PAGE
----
Tuesday, May 22, 2007

Megillat Ruth and Sefer Shoftim

Chag HaShavuot
Megillat Ruth and the Shoftim Period

The reading of the Book of Ruth is one of the beautiful customs of Chag Hashavuot. It is a picturesque and emotive story, and each year we are swept up, yet again, in the familiar yet exciting drama. We tensely follow the destitute Naomi and Ruth as they walk through along the roads of Moav, through the harsh landscape deeply concerned for their fate. We watch excitedly as Ruth picks the gleanings from the field, hoping that someone will ensure that she brings home enough food at the day's end. We share the anticipation as we wonder whether Ruth will indeed marry Boaz and be able to set up a happy Jewish family, bringing the tragedy of the past to a brighter future, and indeed this is a story with a happy end.

However, I am not sure whether we realise quite how unusual and revolutionary the book of Ruth is. I think that if we examine this story in the light of its historical backdrop – the period of the Shoftim – and the book that parallels it – Sefer Shoftim – we shall understand how the message of Megillat Ruth is surprising and novel.

Megillat Ruth begins with the phrase: "And it came to pass, in the days of the Judges." Chazal suggest[1] that the both the Book of Judges AND the Book of Ruth were authored by the same individual – the prophet Shmuel. Two books describe the same period. And yet, I would suggest that the books differ radically.


The period of the Judges lasted for over three hundred years. This period was a very difficult one for the young Israelite nation. Throughout these years the country was repeatedly overrun by alien oppressors, neighbouring states looking to expand their borders and to take advantage of the weakness of the Israelite nation. But these were not bad times simply from a military or national perspective. We can delineate at least four areas in which the Shoftim period was a disaster.

1.The fragile national security situation
As we have mentioned, the book of Judges talks about an entire collection of adversaries: Assyria, Moab, the Canaanite king Yavin, Midyan, Amalek, Ammon, the Philistines. The enemy intruders destroy the crops and commerce of the country, oppress and tax, and generally squeeze the Israelites to a situation in which normal life was unbearable. This phenomena occurs nationally throughout the country; there is no region which does not suffer, at one time or another from the national weakness. When one enemy subsides, another arises.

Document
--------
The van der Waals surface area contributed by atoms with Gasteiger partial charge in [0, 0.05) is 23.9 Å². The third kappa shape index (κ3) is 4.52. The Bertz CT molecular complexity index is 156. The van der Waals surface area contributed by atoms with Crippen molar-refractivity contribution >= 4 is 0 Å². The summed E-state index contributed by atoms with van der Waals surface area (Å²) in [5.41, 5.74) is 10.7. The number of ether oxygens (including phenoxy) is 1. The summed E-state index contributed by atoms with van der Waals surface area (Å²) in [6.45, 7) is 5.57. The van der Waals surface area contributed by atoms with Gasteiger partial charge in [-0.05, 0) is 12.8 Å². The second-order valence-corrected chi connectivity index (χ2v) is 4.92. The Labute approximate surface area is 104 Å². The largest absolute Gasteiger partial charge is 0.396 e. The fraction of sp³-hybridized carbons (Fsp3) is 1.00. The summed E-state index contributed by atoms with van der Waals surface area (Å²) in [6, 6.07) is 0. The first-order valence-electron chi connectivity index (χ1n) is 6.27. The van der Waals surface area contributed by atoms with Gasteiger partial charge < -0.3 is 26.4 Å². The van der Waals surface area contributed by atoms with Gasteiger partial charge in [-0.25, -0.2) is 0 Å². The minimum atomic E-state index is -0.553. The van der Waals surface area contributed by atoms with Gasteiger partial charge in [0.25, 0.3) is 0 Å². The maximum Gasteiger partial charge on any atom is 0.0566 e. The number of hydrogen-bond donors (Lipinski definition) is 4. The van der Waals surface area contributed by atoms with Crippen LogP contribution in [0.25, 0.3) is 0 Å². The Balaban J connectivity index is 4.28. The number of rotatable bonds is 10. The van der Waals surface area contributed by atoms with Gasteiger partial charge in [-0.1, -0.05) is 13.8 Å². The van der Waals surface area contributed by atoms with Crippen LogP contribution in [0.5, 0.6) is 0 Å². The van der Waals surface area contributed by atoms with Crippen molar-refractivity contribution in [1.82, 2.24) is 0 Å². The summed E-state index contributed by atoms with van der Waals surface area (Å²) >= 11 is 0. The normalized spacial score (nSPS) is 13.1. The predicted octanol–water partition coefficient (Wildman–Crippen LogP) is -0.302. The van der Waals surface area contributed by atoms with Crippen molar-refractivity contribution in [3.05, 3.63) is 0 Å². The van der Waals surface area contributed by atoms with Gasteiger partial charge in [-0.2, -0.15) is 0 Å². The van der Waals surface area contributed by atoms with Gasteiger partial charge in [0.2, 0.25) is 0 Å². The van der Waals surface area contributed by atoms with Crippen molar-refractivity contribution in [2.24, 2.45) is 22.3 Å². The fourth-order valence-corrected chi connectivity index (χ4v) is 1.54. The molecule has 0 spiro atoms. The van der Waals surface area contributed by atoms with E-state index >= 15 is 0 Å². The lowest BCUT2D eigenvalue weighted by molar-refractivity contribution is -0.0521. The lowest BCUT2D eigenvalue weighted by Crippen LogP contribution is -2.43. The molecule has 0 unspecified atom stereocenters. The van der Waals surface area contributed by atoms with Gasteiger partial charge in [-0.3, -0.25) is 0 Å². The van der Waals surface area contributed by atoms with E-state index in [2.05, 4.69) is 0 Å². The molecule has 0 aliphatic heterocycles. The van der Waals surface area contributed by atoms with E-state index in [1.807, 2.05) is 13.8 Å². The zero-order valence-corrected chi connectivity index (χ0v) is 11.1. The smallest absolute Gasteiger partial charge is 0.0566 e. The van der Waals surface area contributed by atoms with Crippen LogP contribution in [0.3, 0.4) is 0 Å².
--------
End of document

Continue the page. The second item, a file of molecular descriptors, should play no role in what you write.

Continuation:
2. The nature of the Judge-leader
Despite the existence of certain Judge-leaders, the primary characteristic of the time is the absence of a coherent NATIONAL leadership structure.

The "Judges" as they are known, were ad-hoc leaders, individuals who rose to greatness by responding to the need of the moment. Invariably, the leader for any particular crisis situation emerged from the tribe which found itself at the epicentre of the problem or crisis. All of the "judges" are connected to military success. They always fight in the name of the God of Israel. But they are very much the transient heroes of the moment. In the same way that they rise to leadership and fame out of nothing, they fade rapidly into oblivion as a leading force in their tribe, or the nation as a whole. After their passing, they leave no successor and no continued leadership structure.